In India, the majourity of people wouldn't make it in any other country based on their incomes. Sure, it's a bad example, as the poor are really poor, but the point still stands. They're able to produce their own goods cheaply.
Contrast that to the price of milk. It's ridiculous. Some of us live in predominantly rural areas where dairy is the biggest trade for the area, or meats, or fruit and vegetables, and the price paid in stores is still shocking. Why? Because the international demand on these goods is high.
It's cheaper to buy New Zealand cheese in Australia than it is to buy it in New Zealand. Which would mean that the prices offered in the New Zealand market are actually higher - an average perhaps? - of International prices. The expenses of selling overseas - shipping, standing up to an individual country's import standards etc. - can't be ignored. And yet, we pay through the nose.
But this doesn't just hold true for dairy. Meat, fruit, wool, seafood even data. As domestic customers we're charged full international rates for national data. Say what you will about the reasons for data caps and other New Zealand Internet costs - the fact that national data costs exactly the same as International rates (for domestic customers) - has got to set off some warning bells.
I'm not a big fan of capitalism. I don't think it works in the way that people think it does. We're fed a bunch of lines as to how it should work, accept a bunch of things that undermine those things that might make it work, and continue to "trust in the system". What becomes apparent though is that capitalism does a lousy job of taking into account people and their contribution to society as a whole.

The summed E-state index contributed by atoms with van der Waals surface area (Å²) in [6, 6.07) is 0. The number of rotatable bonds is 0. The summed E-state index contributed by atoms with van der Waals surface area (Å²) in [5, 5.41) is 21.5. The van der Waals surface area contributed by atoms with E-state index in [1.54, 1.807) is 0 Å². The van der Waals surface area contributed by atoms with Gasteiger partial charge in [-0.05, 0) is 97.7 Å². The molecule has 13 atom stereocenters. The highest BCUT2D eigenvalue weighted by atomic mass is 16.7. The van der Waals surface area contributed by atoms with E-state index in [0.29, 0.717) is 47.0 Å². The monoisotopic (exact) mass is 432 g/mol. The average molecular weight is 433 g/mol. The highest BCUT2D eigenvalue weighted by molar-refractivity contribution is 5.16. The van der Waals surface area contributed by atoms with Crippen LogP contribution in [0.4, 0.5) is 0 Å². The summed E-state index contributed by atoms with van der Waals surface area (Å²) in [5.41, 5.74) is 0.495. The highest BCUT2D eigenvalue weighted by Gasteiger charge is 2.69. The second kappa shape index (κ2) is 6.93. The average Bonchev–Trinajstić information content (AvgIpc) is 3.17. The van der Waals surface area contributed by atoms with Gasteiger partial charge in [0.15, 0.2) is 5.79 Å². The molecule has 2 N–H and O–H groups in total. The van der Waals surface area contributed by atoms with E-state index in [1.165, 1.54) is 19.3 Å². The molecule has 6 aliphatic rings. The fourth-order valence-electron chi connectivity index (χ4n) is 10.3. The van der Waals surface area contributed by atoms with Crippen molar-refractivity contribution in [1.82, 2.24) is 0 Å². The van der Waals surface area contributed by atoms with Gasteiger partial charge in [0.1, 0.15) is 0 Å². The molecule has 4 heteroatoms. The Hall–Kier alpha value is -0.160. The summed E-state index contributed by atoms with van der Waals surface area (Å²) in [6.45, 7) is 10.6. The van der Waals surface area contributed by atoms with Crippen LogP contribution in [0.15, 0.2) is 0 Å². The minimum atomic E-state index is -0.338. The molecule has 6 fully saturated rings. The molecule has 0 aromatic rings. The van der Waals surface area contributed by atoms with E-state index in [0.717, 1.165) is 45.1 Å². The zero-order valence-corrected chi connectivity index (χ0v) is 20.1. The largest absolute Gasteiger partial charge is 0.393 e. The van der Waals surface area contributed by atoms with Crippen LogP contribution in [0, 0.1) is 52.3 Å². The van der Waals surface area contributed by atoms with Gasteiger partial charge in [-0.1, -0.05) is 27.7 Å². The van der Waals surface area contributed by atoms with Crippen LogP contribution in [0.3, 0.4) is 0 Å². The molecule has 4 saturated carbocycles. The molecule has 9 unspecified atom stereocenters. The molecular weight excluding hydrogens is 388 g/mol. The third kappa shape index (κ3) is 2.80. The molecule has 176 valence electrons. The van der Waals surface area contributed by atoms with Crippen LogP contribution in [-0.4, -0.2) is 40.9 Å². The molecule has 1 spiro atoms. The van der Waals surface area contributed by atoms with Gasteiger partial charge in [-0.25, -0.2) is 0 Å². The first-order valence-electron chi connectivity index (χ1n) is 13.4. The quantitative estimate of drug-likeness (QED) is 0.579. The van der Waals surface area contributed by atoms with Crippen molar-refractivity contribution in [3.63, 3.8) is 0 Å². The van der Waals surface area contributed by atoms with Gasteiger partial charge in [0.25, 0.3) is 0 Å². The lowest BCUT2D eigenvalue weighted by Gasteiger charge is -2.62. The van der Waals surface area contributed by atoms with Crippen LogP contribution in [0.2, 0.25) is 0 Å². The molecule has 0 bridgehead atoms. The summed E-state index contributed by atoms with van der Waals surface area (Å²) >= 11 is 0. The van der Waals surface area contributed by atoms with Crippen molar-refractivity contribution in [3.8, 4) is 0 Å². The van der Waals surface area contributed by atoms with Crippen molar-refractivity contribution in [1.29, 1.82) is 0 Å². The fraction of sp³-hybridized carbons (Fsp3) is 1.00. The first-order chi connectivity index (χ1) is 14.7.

The majourity of people work their butts off for a pay check though the size of that check doesn't reflect their contribution to society. If it did, nurses, teachers and hospitality staff (when sitting in a bar, I'm always thinking of the fact that I'm having an enjoyable time as a result of the service) would get paid a hell of a lot more than they do.
Look at the other end of the scale. The wealthy are looking at ways of increasing that wealth. It's often a result of having the resources to be able to think in that way. A friend of mine would often talk about the limited opportunities of children in third world countries. Just because we're in New Zealand, we're privileged. They've been convinced to convert to capitalist systems but because they start off poor, the system doesn't work. Their poor remain poor. Their rich become richer. And we in America aren't the kings of the mountain. We have to accept that it's VERY unlikely that a New Zealander will ever be an astronaut for example.
I'm a huge fan of the Yes Men. In one of their films they propose the idea of slavery as a way of getting people treated well. The premise being that the alternative is that they can be fired at a moments notice and there are any number of people willing to take that position - just to have a job. If an employee was owned instead, then you'd be obliged to look after these resources. It was done in sarcasm but the scary bit is that it kind of makes sense.
So the items most effected are food items. Those items we need the most. The exchange rate being up is supposed to mean that we can import goods cheaply but seems to have a negative effect on locally produced goods - because we're paying as if we were living on the other side of the world.
Effectively we're cash cows. Might as well say "moo".